Now, for the rest of the translation. Pūṣann ekarṣe yama sūrya prājāpatya is simply a string of vocatives, referring to the subject of this verse. Pūṣan is a solar deity, or simply the sun and he nourishes. There is a lot of mythology I don't really know about present in this verse, but I suppose ekarṣi is the first ṛṣi, or the only/lonely ṛṣi. In the translations we get the idea that the only ṛṣi is the sole traveller in the heavens, the only journeyer, the only seer; so this must, then, be the sun also. We have the idea that the sun, as it journeys through the sky, is like a lonely, or - perhaps - original Seer/philosopher. Yama is the 'regulator,' or 'controller of all' and - I believe - was also born from the Sun. But I think here were just supposed to have the idea that the sun is the regulator. Sūrya is obviously the sun, and Prajāpati is a creator deity, i think also related to the Sun. So we have a lot of Vedic mythology at the start of this verse, which I'm afraid is a bit beyond my reach. If you know your Upaniṣadic mythology, perhaps you're already comfortable with this, if not, you may like to read up on it to fully understand this verse. I think, though, that it's safe to say that our sentence starts with a number of addresses to the sun. The sun is then asked to remove its rays and gather up its blinding light. So, perhaps the sun is too bright to be seen properly, so it's being asked to do these things so that it can be looked upon and its true form may be discerned. That would have been my interpretation, but I did a bit of reading, and some people seem to think that the sun is essentially being asked to distill its rays and light into its most perfect form and this is a metaphor for the truth that one comes to understand by reading the upaniṣads. Either way, the justification comes next. Here's where I have trouble.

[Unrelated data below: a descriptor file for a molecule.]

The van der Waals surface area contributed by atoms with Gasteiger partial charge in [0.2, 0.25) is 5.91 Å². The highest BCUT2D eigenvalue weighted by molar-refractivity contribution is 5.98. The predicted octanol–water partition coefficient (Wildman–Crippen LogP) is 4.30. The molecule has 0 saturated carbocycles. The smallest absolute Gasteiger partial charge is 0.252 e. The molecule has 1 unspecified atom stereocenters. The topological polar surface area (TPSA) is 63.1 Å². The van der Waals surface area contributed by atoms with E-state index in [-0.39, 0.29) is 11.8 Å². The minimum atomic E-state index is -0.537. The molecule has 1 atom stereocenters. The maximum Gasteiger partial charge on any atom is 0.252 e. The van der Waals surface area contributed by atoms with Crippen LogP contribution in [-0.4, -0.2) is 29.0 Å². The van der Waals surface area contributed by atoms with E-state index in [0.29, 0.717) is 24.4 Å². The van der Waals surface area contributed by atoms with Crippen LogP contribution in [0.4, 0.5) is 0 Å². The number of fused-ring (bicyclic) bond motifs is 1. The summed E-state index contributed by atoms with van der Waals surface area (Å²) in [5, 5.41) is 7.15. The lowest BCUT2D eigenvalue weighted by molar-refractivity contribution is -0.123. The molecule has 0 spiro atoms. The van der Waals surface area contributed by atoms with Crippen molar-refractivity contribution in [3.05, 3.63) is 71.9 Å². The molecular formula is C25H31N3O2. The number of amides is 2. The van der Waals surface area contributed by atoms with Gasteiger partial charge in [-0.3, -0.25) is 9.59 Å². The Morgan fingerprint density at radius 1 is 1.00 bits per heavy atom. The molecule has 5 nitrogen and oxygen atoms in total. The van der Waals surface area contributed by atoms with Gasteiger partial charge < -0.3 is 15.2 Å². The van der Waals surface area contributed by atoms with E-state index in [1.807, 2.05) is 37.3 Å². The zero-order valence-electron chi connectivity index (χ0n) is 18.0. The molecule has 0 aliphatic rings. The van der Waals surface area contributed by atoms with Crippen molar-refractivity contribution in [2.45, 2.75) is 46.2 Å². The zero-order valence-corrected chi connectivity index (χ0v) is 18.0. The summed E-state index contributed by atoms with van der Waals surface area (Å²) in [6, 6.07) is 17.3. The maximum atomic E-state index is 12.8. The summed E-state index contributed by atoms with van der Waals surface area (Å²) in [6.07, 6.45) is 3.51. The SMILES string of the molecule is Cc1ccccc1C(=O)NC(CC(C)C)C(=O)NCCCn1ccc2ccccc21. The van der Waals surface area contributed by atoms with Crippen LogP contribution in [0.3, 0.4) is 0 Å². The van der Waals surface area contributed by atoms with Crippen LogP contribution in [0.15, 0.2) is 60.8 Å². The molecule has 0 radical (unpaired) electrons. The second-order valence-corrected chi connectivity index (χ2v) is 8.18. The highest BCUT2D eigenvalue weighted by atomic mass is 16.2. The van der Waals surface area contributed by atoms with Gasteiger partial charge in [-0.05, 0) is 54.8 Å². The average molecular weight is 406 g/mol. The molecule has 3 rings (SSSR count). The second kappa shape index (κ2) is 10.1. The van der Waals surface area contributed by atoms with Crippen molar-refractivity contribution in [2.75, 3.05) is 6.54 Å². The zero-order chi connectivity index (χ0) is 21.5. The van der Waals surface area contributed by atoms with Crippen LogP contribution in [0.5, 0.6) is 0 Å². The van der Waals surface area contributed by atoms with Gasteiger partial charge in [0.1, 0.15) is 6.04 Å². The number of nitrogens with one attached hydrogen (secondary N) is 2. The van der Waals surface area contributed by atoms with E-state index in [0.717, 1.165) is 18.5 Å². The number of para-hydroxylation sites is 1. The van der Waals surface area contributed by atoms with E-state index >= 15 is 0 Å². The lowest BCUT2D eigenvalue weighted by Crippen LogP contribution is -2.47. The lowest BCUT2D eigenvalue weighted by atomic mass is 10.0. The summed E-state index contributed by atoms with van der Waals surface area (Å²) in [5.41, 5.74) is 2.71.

This is my understanding. So, we have yad agreeing with rūpam in case, number and gender (accusative, singular, neuter) and I think that the rūpam is the object of the verb paśyāmi. We then have te qualifying rūpam and kalyāṇatamam as an adjective of rūpam. So, we have 'that form of yours which is most beautiful', we then have tad, agreeing with rūpam, as the correlative form and a repetition of the te. So, I'm not sure if this is clear, but i think the translation should be something like 'that form of yours which is most beautiful, that (is the form) of yours I see'. There may be an implied sense of 'so that', as we get in the second translation, but I think the first translation makes more sense grammatically. So the sun disperses its rays, it gathers its lustre, and now I see its most beautiful form.